You’ve seen the commercials, you’ve gotten the fliers in the mail, you’ve tried, in vain, to skip the ads on YouTube, and if you’re still wondering what the Illinois Fair Tax amendment is, we’ve got a quick explainer for you.
On the November 3, 2020, ballot, Illinois voters are asked to approve the so-called Fair Tax amendment to the state constitution. In order for the amendment to pass, more than 50 percent of those voting in the election or more than 60 percent of those voting on the question need to vote Yes.
Here’s how the issue appears on the ballot:
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The proposed amendment grants the State authority to impose higher income tax rates on higher income levels, which is how the federal government and a majority of other states do it. The amendment would remove the portion of the Revenue Article of the Illinois Constitution that is sometimes referred to as the “flat tax,” that requires all taxes on income to be at the same rate. The amendment does not itself change tax rates. It gives the State the ability to impose higher tax rates on those with higher income levels and lower income tax rates on those with middle or lower income levels. You are asked to decide whether the proposed amendment should become a part of the Illinois Constitution. For the proposed amendment of Section 3 of Article IX of the Illinois Constitution.[/perfectpullquote]
Vote Yes! for Fair Tax is a coalition of hundreds of labor, faith-based, and community organizations, and includes those serving women, children, and families such as: Black Women Organizing for Power-BWOP Chicago, Chicago Alliance Against Sexual Exploitation, Chicago Women Take Action, Deborah’s Place, the League of Women Voters of Illinois, Mujeres Latinas en Accion, National Council of Jewish Women Chicago North Shore, National Organization for Women (NOW) – Illinois Chapter, Personal PAC, Planned Parenthood Illinois Action, She Votes Illinois, Women Employed, Women’s March Chicago, and more.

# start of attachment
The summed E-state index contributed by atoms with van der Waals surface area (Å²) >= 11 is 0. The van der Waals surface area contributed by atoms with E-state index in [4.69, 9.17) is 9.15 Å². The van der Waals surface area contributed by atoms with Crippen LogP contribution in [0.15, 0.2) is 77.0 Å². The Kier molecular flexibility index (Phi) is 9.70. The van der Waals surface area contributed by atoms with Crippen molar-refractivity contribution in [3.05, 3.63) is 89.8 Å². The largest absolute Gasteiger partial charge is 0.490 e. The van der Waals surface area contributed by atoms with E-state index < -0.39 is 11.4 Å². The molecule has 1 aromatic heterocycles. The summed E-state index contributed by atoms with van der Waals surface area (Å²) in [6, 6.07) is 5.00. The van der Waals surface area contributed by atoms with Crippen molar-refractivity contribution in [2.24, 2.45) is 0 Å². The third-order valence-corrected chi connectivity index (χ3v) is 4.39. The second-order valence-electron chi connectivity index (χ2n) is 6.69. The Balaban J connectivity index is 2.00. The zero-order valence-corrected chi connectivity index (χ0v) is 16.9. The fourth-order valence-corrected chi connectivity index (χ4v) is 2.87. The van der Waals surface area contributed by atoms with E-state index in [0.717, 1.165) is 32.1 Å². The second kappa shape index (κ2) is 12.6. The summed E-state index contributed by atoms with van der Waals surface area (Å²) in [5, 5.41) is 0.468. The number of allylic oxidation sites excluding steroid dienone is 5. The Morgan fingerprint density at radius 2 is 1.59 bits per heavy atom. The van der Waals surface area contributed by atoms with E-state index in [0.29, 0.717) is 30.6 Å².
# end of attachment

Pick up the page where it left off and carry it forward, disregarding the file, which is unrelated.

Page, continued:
On August 18, several of the organizations above held a news conference to mark the 100th anniversary of the ratification of the 19th Amendment to the U.S. Constitution, to endorse the Fair Tax amendment and to unveil a list of “1,000 Women Leaders for Fair Tax Now.” You can watch media coverage of the news conference here.
“It is well known that woman are more likely to have lower incomes, earn disproportionately less than their male counterparts, and are most often the heads of single-parent households,” Laura Welch, president of Illinois NOW, said at the news conference, according to OneIllinois. “We strongly believe that the Fair Tax Amendment will help service providers have a better chance at fully funding programs that support women and underserved and unrepresented communities.”
Illinois currently has a constitutionally mandated “flat tax” rate, meaning everyone in the state pays the same income tax rate — 4.95 percent — regardless of their income. The amendment would allow legislators to raise tax rates for people with higher incomes and lower rates for folks making less. The Illinois General Assembly has pledged that if the amendment passes, “a new tax structure will go into effect where 97% of taxpayers will pay the same or less, while only those making more than $250,000 a year will see a tax increase.”
Proponents say the Fair Tax amendment:
- Would tax Illinois residents based on their ability to pay
- Raise revenue for schools and other priorities
- Ease the state’s property tax crunch
Opponents include the state’s wealthiest man, Ken Griffin, who has donated nearly $50 million to efforts fighting the amendment. A group of business owners calling themselves the Coalition to Stop the Proposed Tax Hike Amendment oppose the measure because they say it:
- Gives politicians more power to raise taxes
- Hurts small businesses
- Wouldn’t provide the promised tax relief to the middle class
For more information about the Fair Tax amendment and how it may affect you and your family, visit the state’s Fair Tax calculator. We also have information about how to vote safely in the November 3 election, and a developing list of Chicago-area women running for office.
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